In 1972 President and Military General of Uganda, Idi Amin, ordered for the expulsion of all Ugandans of South Asian descent.  They were given just 90 days to leave the country.  The Uganda collection is a unique archive that provides insight into the expulsion and subsequent resettlement of over 7,000 Ugandan Asian refugees in Canada.

Migration and Refugee studies has been a growing interdisciplinary field for academic research over the last two decades. New undergraduate and graduate courses as well as academic programs are now developing to further understand the movement of people across national borders. Carleton University is proud to house the Institute of African Studies, an interdisciplinary degree program also committed to community outreach.  It is the first program of its kind in Canada.  The Uganda Collection at Carleton’s Archives and Research Collections contributes to this growing field along with the Migration and Diaspora Studies Initiative at Carleton University. This collection offers a unique perspective on the history of the Ugandan Asian Expulsion that occurred in 1972.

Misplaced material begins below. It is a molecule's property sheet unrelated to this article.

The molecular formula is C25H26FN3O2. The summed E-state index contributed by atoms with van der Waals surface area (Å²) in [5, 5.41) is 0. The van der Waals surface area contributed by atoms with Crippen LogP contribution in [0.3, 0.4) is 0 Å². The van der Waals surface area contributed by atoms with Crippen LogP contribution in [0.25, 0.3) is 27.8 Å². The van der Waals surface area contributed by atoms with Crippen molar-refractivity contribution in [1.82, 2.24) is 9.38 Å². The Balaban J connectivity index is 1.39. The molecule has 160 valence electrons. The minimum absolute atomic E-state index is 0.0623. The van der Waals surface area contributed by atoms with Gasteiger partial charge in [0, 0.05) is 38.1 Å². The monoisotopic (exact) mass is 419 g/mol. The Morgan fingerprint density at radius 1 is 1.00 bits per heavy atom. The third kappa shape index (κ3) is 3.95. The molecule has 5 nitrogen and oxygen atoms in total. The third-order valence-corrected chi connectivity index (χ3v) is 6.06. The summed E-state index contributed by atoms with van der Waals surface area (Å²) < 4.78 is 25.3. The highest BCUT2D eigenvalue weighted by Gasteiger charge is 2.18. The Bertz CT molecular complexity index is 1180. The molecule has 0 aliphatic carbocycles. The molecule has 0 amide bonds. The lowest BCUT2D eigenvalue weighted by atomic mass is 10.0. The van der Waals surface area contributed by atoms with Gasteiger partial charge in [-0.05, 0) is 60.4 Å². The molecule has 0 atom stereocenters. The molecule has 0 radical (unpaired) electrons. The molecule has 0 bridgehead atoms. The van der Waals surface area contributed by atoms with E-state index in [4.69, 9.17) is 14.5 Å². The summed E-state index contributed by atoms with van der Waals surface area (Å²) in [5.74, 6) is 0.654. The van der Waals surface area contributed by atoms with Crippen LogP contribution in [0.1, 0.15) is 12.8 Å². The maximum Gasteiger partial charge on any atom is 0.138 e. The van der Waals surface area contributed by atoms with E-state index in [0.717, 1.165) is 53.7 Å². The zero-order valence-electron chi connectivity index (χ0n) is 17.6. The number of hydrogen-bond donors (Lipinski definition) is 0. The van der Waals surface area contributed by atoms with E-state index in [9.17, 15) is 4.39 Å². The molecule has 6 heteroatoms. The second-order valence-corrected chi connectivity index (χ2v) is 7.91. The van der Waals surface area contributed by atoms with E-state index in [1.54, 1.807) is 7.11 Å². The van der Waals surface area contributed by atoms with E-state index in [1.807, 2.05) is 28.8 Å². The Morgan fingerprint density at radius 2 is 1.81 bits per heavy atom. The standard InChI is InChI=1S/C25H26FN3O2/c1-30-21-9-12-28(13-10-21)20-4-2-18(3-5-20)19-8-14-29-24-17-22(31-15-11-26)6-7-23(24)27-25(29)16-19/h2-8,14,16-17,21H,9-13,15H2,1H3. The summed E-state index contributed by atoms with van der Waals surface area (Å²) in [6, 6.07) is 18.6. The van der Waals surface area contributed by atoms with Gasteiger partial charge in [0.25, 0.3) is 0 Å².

This archival collection consists of a number of different materials including over 1000 newspaper clippings, two video recordings, and a personal memoire that documents the experiences of the Canadian Immigration team sent to Kampala in 1972.  The archive also holds numerous oral histories from Ugandan Asian refugees who recapture their lived experiences of the expulsion decree and their subsequent resettlement in Canada.  This collection also documents how the situation was handled by Western countries, particularly Britain and Canada. The initial collection was recognized for its importance and thus organized and transferred to the Archives through the efforts of the Canadian Immigration Historical Society. Through ongoing acquisition activities, new material continues to be catalogued and added to the collection.

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